The first organized ministry of the Anglican Church began in Okanagan Centre in 1909 with the arrival of Rev. Owen Bulkeley. The Synod of the Dioceses of New Westminster of that same year had reported that two clergymen were needed immediately in the Keremeos and Okanagan districts. Okanagan Centre was chosen as the Okanagan region’s clergy representative base because of its expected growth potential. At the time the Centre was a thriving community, lake boats continuously stopped here on their frequent trips up and down the lake. There was a fairly large fruit industry based around the Rainbow Ranche and the Okanagan Valley Land Company packing house.
The Okanagan Centre “All Saints” Anglican Church construction was started in 1910 under the supervision of Rev. Bulkeley. The cornerstone, which is presently located at Eva Seaton Hall, was laid by Bishop De Pencier in October of 1910.
The Vicar of the Anglican Church parish covered an area which extended from Oyama, to the area known as the Commonage southward to Ellison, which is the present location of the Airport. In addition the Vicar was also responsible to a scattering of small communities across the lake, including Ewing, Caesar and Wilson’s landings. The boundaries as described ran approximately 20 miles east and 21 miles west of Okanagan Lake. It also included service to Woods and Long (Kalamalka) lakes and any settlement in between.
In 1911 Rev. Bulkeley was replaced and by 1912 it was reported by the rural Dean that the parish had 6 to 8 stations on both sides of the lake. The church at Okanagan Centre was ready for flooring and was expected to be in use by that summer. Rev. Robertson expressed concern over the lack of church attendance at the Centre. No reasons or remedies were given for this decline in the numbers of the congregation.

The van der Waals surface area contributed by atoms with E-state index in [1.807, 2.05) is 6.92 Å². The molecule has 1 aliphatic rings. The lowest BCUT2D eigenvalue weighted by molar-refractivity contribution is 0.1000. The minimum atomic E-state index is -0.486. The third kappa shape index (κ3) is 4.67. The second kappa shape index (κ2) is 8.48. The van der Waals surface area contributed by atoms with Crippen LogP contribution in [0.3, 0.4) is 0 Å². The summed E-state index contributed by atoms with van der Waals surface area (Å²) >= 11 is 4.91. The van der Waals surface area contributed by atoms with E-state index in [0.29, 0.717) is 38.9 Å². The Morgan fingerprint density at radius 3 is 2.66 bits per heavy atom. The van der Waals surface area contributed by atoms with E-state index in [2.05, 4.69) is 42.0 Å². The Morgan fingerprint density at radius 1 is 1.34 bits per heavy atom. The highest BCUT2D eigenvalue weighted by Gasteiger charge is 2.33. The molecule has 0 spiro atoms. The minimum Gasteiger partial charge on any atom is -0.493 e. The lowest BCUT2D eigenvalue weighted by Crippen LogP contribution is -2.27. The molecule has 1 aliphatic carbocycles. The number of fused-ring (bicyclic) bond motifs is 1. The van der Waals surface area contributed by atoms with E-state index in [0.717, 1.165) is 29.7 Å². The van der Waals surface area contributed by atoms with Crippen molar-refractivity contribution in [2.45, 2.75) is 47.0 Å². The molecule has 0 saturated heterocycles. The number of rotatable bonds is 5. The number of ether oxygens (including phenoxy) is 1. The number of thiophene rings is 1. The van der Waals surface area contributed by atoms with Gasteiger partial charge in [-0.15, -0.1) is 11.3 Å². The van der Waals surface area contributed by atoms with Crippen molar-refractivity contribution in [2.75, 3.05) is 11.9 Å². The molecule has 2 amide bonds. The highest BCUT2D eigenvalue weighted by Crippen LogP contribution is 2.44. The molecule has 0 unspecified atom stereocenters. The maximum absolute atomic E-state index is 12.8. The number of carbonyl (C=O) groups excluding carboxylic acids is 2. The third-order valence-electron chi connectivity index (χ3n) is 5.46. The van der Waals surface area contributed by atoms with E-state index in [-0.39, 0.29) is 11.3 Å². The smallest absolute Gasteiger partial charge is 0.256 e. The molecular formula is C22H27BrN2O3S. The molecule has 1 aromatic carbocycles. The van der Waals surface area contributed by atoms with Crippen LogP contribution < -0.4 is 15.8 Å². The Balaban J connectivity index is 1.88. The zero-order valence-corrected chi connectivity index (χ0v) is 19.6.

During this same time Rev. A. V. Despard, a retired minister, volunteered his services to the Oyama, Ellison, Okanagan Centre and Winfield areas. He began taking services in the homes of Oyama Anglican parishioners.
By 1913 it was realized by the Synod that the settlement of Okanagan Centre was not growing as expected. The Rural Dean at this time made an application for grant for the completion of the interior of the All Saints Church…. it didn’t arrive….
By the start of World War I there were reports of severe storm damage to the church. In addition, the young men of the congregation were leaving in large numbers to join the military. These two factors, plus that fact that the new highway and railway gave alternate routes of commerce and helped to speed the development of Winfield and Oyama, appear to have led to the decline of the Okanagan Centre church. From 1914 to 1918 there is no mention of the OK Centre church in the Dioceses reports. The church itself was never consecrated and eventually permission was given (1923) to sell the church building. It was turned into the present community hall.”
Source: Fiwcuk, Michelle. The History of the Churches of Lake Country. Challenge Grant 92. Available online at the Lake Country Museum and Archives.
Other materials available online at the Museum are:
Display: Early Churches of Lake Country.
History Index: October 27, 1910 — All Saints Anglican Church
1918 — Oyama United Church
1949 — St. Edward’s Catholic Church
October 31, 2005 — Lake Country United Church